Dam Removal Report Highlights Reconnecting Rivers

The Long Island Sound River Restoration Network released a new report on dam removal that examines solutions for people and nature.

Calm water flows through a green, grassy wetland.
Dam Removal Water flows freely after a dam is removed in Connecticut. © Long Island Sound River Restoration Network

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The Nature Conservancy contributed to a recently released report on dam removal by the Long Island Sound River Restoration Network, having been involved in dam removals for many years. The Dam Removal Report examines solutions for people and nature while highlighting a project on the West River in New Haven.

“It is exciting to have a collaborative report that all River Restoration Partners can share,” says Emily Hadzopulos, TNC's freshwater restoration project manager in Connecticut. “The dam removal report provides an engaging and succinct overview of why free-flowing rivers are important to Long Island Sound and how we can achieve free-flowing rivers through projects like dam removal.” 

There are more than 5,000 dams in Connecticut alone, equating to nearly one dam per square mile. Given their prevalence, and more intense storms across our state, dams are a substantial segment of infrastructure and demand a growing amount of attention. As weather events escalate, aging and fragile dams are at risk of failure—that means local communities are at risk, too.

Restoring free-flowing rivers builds community resilience, provides a clear and unobstructed path for fish, especially during important migratory periods, allows native flora and fauna to thrive, improves local ecosystems, and much more.

Many dams once built to divert or hold water for hydroelectric facilities, provide recreational use, assist in water supply and support mechanical power have grown obsolete.

The Dam Removal Report explores the importance of free-flowing rivers and what happens once a dam has been removed. The New Haven case study illustrates how free-flowing rivers can decrease flooding, provide fish passage and improve water quality.  

Pond Lily Dam was located on a highly developed portion of the West River. Removing the dam reconnected 2.6 river miles while reducing flood risk and restoring habitat. Post-removal monitoring showed that 76 acres of habitat were restored, and 60 times more alewife—a critical species of migratory fish—were present in annual fish runs five years post-removal. Native wetland plants also rebounded in the dam’s former pond impoundment which contributed to increased biodiversity and resiliency.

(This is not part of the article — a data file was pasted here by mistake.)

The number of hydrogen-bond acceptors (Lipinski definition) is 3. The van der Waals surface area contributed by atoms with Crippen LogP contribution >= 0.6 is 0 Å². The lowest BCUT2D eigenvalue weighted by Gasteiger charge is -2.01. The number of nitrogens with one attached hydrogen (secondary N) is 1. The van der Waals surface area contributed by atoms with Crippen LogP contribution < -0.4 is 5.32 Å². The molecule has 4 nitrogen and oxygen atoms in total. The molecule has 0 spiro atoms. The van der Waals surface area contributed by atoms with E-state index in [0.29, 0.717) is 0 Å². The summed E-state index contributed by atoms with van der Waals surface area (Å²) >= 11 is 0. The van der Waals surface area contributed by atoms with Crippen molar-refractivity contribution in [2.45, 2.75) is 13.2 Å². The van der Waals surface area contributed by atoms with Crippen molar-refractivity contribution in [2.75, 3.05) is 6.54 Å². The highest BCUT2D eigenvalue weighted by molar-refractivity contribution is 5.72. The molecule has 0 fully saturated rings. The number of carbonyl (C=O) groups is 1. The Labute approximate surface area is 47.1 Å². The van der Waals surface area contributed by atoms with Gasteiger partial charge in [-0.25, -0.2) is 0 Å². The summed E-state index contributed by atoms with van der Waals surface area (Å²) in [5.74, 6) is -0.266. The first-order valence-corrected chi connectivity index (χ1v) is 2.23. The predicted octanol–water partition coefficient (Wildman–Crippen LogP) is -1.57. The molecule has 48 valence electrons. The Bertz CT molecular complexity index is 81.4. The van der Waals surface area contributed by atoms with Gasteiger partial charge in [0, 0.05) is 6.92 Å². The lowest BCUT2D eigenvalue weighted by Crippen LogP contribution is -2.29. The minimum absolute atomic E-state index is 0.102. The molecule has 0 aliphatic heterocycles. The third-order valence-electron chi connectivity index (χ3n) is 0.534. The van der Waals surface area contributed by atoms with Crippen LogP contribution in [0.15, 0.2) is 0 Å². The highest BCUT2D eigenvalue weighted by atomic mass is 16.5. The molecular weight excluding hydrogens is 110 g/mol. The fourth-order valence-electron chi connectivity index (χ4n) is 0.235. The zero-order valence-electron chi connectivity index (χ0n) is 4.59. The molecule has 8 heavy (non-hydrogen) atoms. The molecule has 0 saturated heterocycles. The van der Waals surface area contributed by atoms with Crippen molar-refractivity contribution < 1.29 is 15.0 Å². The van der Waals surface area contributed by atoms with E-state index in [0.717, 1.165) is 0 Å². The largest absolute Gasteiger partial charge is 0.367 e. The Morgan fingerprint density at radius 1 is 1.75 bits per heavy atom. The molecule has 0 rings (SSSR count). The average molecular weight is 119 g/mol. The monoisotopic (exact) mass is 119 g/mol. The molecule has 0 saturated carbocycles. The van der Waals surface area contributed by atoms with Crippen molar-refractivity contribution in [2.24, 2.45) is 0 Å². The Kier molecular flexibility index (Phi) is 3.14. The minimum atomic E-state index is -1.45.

While this report focuses on dam removal, the Long Island Sound River Restoration Network works together on other stream barriers, such as the replacement of undersized or misaligned culverts. Besides TNC, the network’s other non-profit members include American Rivers, Connecticut River Conservancy, the Farmington River Watershed Association, the Housatonic Valley Association, Save the Sound, Seatuck Environmental Association and Trout Unlimited.

By collectively developing projects, sharing resources, communicating the benefits of restored river systems, and coordinating with regulators and funders, the network is building regional capacity, resources and support for dam removal. 

The Nature Conservancy is a global conservation organization dedicated to conserving the lands and waters on which all life depends. Guided by science, we create innovative, on-the-ground solutions to our world’s toughest challenges so that nature and people can thrive together. We are tackling climate change, conserving lands, waters and oceans at an unprecedented scale, providing food and water sustainably and helping make cities more sustainable. The Nature Conservancy is working to make a lasting difference around the world in 77 countries and territories (41 by direct conservation impact and 36 through partners) through a collaborative approach that engages local communities, governments, the private sector, and other partners. To learn more, visit or follow @nature_press on X.